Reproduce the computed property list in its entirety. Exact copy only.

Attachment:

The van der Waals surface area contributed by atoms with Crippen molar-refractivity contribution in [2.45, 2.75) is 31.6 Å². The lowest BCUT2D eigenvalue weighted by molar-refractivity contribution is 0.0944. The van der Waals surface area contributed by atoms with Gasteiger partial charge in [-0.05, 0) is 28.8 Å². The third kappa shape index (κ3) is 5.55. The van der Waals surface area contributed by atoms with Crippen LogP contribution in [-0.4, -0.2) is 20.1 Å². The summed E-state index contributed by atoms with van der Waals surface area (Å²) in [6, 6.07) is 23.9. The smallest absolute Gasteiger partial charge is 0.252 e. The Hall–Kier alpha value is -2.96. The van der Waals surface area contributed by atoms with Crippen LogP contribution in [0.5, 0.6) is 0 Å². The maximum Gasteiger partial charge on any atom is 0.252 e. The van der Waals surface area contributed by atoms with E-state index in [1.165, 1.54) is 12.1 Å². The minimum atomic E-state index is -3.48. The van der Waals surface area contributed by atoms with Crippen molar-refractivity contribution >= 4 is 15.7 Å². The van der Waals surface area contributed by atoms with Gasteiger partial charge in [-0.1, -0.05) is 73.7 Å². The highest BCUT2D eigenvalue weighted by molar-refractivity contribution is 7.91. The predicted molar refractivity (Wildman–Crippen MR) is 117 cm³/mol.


The van der Waals surface area contributed by atoms with Crippen molar-refractivity contribution in [2.45, 2.75) is 31.6 Å². The lowest BCUT2D eigenvalue weighted by molar-refractivity contribution is 0.0944. The van der Waals surface area contributed by atoms with Gasteiger partial charge in [-0.05, 0) is 28.8 Å². The third kappa shape index (κ3) is 5.55. The van der Waals surface area contributed by atoms with Crippen LogP contribution in [-0.4, -0.2) is 20.1 Å². The summed E-state index contributed by atoms with van der Waals surface area (Å²) in [6, 6.07) is 23.9. The smallest absolute Gasteiger partial charge is 0.252 e. The Hall–Kier alpha value is -2.96. The van der Waals surface area contributed by atoms with Crippen LogP contribution in [0.5, 0.6) is 0 Å². The maximum Gasteiger partial charge on any atom is 0.252 e. The van der Waals surface area contributed by atoms with E-state index in [1.165, 1.54) is 12.1 Å². The minimum atomic E-state index is -3.48. The van der Waals surface area contributed by atoms with Crippen molar-refractivity contribution >= 4 is 15.7 Å². The van der Waals surface area contributed by atoms with Gasteiger partial charge in [-0.1, -0.05) is 73.7 Å². The highest BCUT2D eigenvalue weighted by molar-refractivity contribution is 7.91. The predicted molar refractivity (Wildman–Crippen MR) is 117 cm³/mol.